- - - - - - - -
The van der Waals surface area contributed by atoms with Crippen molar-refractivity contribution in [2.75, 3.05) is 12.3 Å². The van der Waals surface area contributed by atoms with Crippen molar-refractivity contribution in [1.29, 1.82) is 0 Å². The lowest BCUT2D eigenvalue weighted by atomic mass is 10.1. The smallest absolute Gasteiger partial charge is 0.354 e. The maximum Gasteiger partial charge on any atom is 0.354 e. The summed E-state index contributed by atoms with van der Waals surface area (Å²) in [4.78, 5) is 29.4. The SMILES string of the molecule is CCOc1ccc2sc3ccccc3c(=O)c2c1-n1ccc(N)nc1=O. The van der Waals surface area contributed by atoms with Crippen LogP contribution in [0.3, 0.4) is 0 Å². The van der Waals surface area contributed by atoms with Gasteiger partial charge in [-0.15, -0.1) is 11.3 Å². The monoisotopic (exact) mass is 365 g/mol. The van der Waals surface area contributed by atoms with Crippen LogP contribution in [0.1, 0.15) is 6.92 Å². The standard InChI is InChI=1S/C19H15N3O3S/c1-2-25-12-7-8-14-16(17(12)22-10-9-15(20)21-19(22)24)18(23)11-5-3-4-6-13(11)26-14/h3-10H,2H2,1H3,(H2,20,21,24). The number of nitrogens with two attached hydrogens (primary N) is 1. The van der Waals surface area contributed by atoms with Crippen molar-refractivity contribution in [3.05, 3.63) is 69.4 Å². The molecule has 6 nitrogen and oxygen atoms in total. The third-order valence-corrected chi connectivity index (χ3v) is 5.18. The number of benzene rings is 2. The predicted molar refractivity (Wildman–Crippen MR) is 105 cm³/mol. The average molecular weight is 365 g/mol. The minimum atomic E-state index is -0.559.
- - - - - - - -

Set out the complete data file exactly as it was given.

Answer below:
The van der Waals surface area contributed by atoms with Crippen molar-refractivity contribution in [2.75, 3.05) is 12.3 Å². The van der Waals surface area contributed by atoms with Crippen molar-refractivity contribution in [1.29, 1.82) is 0 Å². The lowest BCUT2D eigenvalue weighted by atomic mass is 10.1. The smallest absolute Gasteiger partial charge is 0.354 e. The maximum Gasteiger partial charge on any atom is 0.354 e. The summed E-state index contributed by atoms with van der Waals surface area (Å²) in [4.78, 5) is 29.4. The SMILES string of the molecule is CCOc1ccc2sc3ccccc3c(=O)c2c1-n1ccc(N)nc1=O. The van der Waals surface area contributed by atoms with Crippen LogP contribution in [0.3, 0.4) is 0 Å². The van der Waals surface area contributed by atoms with Gasteiger partial charge in [-0.15, -0.1) is 11.3 Å². The monoisotopic (exact) mass is 365 g/mol. The van der Waals surface area contributed by atoms with Crippen LogP contribution in [0.1, 0.15) is 6.92 Å². The standard InChI is InChI=1S/C19H15N3O3S/c1-2-25-12-7-8-14-16(17(12)22-10-9-15(20)21-19(22)24)18(23)11-5-3-4-6-13(11)26-14/h3-10H,2H2,1H3,(H2,20,21,24). The number of nitrogens with two attached hydrogens (primary N) is 1. The van der Waals surface area contributed by atoms with Crippen molar-refractivity contribution in [3.05, 3.63) is 69.4 Å². The molecule has 6 nitrogen and oxygen atoms in total. The third-order valence-corrected chi connectivity index (χ3v) is 5.18. The number of benzene rings is 2. The predicted molar refractivity (Wildman–Crippen MR) is 105 cm³/mol. The average molecular weight is 365 g/mol. The minimum atomic E-state index is -0.559.